TO START this simply, I will introduce myself. Shannon Lane, 21, previously a freelance artist – now journalist. I live in Camden.
I had been a freelance artist since I was 18, I use that term lightly, because I wasn’t selling artwork till I was in my 20s, so not long ago. I have been exhibiting for this entire time, around London, and curating exhibitions. At one point, I was the curator for gallery in Hackney Wick.
I had learnt a lot from networking, meeting other artists and curators, and I even reached a point where I was selling work regularly, however I couldn’t shake off this feeling that something was lacking from my life.
This got to the point where I fell into depression and severe anxiety, we’re talking not long ago – October 2015 – this is when I saw the light at the end of this, self absorbed, anxiety ridden tunnel.
You see, as an independent artist, I was very alone.
My branding, social media, networking, is all done by me, for me. I was looking at myself 24/ 7. I began creating work that I needed to sell, which consequently caused me to force ideas. I was analysing my ‘vibe’ too much, from my appearance, to how I came across to new people. I know this is a normal thing to go through, especially as you mature into an adult, but this loneliness and self obsession was digging a hole of which I couldn’t escape, and I was the only one creating it.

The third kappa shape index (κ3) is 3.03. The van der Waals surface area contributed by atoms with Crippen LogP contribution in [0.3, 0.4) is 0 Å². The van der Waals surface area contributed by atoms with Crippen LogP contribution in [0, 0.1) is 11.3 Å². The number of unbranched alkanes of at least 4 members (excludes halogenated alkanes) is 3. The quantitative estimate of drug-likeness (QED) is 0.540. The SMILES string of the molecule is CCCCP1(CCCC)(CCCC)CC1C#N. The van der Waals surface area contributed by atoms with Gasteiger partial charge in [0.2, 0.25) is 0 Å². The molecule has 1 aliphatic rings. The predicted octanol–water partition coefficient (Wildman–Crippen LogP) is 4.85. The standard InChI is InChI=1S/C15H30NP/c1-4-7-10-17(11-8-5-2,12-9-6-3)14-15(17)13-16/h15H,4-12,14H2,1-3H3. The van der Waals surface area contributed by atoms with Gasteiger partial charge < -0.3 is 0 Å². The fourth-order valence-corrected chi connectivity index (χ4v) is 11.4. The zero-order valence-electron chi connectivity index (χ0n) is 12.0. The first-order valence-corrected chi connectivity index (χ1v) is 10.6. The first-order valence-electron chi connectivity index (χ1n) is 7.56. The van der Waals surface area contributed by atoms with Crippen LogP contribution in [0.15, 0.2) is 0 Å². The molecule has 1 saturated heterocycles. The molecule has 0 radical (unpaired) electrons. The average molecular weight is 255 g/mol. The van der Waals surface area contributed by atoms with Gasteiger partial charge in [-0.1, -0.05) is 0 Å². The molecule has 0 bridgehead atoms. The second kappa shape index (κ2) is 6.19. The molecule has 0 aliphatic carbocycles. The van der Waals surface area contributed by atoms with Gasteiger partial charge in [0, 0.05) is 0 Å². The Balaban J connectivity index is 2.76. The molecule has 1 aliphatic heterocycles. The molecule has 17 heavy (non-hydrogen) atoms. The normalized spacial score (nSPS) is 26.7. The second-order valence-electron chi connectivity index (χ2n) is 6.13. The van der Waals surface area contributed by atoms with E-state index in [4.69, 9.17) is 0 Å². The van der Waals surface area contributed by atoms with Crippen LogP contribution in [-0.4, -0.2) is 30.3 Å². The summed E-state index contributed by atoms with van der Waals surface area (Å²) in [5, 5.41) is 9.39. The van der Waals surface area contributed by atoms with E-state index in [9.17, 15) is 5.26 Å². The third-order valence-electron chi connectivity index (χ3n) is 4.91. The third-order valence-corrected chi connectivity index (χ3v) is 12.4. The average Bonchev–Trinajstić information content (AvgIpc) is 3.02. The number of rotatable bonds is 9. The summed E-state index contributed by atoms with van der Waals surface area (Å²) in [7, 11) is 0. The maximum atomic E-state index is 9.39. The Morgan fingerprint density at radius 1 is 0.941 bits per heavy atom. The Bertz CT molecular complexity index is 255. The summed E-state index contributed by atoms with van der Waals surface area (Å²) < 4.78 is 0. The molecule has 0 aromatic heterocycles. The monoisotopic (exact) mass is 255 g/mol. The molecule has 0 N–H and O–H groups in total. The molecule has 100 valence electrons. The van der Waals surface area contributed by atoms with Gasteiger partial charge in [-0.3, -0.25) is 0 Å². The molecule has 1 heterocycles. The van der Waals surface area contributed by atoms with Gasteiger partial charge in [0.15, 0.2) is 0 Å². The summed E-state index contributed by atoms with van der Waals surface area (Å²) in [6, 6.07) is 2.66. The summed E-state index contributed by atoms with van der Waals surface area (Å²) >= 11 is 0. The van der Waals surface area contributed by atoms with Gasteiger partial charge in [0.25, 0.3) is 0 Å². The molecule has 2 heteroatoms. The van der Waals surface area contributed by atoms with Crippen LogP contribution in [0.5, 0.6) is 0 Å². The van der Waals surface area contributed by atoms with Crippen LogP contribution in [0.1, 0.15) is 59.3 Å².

Here comes the part which you wouldn’t ever be able to guess. On the 15th December, English astronaut Tim Peake went on his mission to the international space station. Watching his launch, I remembered being at school studying physics, planning to be an aero physicist.
On that day in December, as an adult woman, I cried about how I wanted to be an astronaut.
The point here wasn’t that I wanted to be on the Soyuz rocket on the way to the ISS, but that my life was on track to be a self absorbed, thin layer, based on my artistic skill (jack of all trades, master of none). I’d forgotten that originally somewhere down the line, before I failed my physics A Level, that I wanted to ‘make a difference’ (ouch, cliche).
April 2016, four months later, I joined a company called Barcroft Media and began my career as a journalist.
I am still an artist – it’s right in the core of my being to be creative, however without that pressure comes freedom.
That freedom is this blog.